Tension Headache: Care Instructions

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Most headaches are tension headaches. Some people get them often, especially if they have a lot of stress in their lives.

This kind of headache may cause pain or a feeling of pressure all over your head. Sometimes it's hard to know where the center of the pain is.

If you get a lot of these kind of headaches, it can help to talk to your doctor. You can work together to find the treatment that works best for you.

Follow-up care is a key part of your treatment and safety. Be sure to make and go to all appointments, and call your doctor if you are having problems. It's also a good idea to know your test results and keep a list of the medicines you take.

How can you care for yourself at home?

  • Rest in a quiet, dark room. Put a cool cloth on your forehead. Close your eyes, and try to relax or go to sleep. Do not watch TV, read, or use the computer.
  • Use a warm, moist towel or a heating pad set on low on your shoulder and neck muscles.
  • Have someone gently massage your neck and shoulders.
  • Be safe with medicines. Read and follow all instructions on the label.
    • If you are not taking a prescription pain medicine, ask your doctor if you can take an over-the-counter medicine.
  • Talk to your doctor about how often to take medicine to treat your headache. If you take it too often, it can lead to more headaches.
  • If you get a headache, stop what you are doing and sit quietly for a moment. Close your eyes and breathe slowly.
  • Pay attention to any new symptoms you have when you have a headache. These include a fever, weakness or numbness, vision changes, or confusion. They may be signs of a more serious problem.

How can you prevent tension headaches?

Here are some things you can try to help prevent tension headaches.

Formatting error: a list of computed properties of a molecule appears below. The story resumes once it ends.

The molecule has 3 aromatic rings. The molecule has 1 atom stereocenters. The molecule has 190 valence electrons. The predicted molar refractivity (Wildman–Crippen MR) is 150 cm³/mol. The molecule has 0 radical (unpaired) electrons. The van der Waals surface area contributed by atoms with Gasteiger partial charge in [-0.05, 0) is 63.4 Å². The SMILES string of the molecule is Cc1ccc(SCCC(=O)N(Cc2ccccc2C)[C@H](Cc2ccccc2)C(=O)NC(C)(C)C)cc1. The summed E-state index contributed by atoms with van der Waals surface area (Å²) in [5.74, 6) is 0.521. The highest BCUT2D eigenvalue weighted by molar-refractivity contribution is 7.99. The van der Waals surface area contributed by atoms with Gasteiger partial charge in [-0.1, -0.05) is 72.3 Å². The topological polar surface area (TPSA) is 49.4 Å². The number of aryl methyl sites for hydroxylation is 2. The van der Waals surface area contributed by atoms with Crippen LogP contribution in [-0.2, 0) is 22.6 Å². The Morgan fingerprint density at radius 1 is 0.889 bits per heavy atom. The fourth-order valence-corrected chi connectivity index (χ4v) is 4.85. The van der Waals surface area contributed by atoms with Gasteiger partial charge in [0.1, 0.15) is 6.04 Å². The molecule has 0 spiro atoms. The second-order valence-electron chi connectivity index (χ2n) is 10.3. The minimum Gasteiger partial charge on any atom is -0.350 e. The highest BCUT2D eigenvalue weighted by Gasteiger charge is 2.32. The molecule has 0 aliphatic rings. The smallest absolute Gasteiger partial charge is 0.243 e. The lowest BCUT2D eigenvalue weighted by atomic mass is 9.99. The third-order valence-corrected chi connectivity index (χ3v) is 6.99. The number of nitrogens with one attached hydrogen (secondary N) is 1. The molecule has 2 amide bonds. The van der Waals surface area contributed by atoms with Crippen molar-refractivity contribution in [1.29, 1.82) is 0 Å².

• Keep a headache diary. This can help you and your doctor figure out what is triggering your headaches. If you can avoid your triggers, you may be able to prevent headaches.
  • Find healthy ways to deal with stress. Headaches are most common during or right after stressful times.
  • Get plenty of exercise every day. This can help with stress and muscle tension.
  • Get regular sleep.
  • Eat healthy foods. Try to eat regularly. If you wait too long to eat, it can trigger a headache.
  • Try to use good posture and keep the muscles of your jaw, face, neck, and shoulders relaxed.
  • If you use a computer a lot, give your eyes a break by blinking more and sometimes looking away from the screen. Use glasses or contacts if you need them. And check that your monitor is about an arm's distance away.

When should you call for help?

Call 911 anytime you think you may need emergency care. For example, call if:

  • You have signs of a stroke. These may include:
    • Sudden numbness, paralysis, or weakness in your face, arm, or leg, especially on only one side of your body.
    • Sudden vision changes.
    • Sudden trouble speaking.
    • Sudden confusion or trouble understanding simple statements.
    • Sudden problems with walking or balance.
    • A sudden, severe headache that is different from past headaches.

Call your doctor now or seek immediate medical care if:

  • You have a fever and a stiff neck.
  • Your headache gets much worse.

Watch closely for changes in your health, and be sure to contact your doctor if:

  • Your headaches get worse, happen more often, or change in some way.
  • You have new symptoms.
  • Your life is disrupted by your headaches. For example, you often miss work, school, or other activities.
  • You do not get better as expected.

Where can you learn more?

Go to http://www.healthwise.net/patientEd

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The Health Encyclopedia contains general health information. Not all treatments or services described are covered benefits for Kaiser Permanente members or offered as services by Kaiser Permanente. For a list of covered benefits, please refer to your Evidence of Coverage or Summary Plan Description. For recommended treatments, please consult with your health care provider.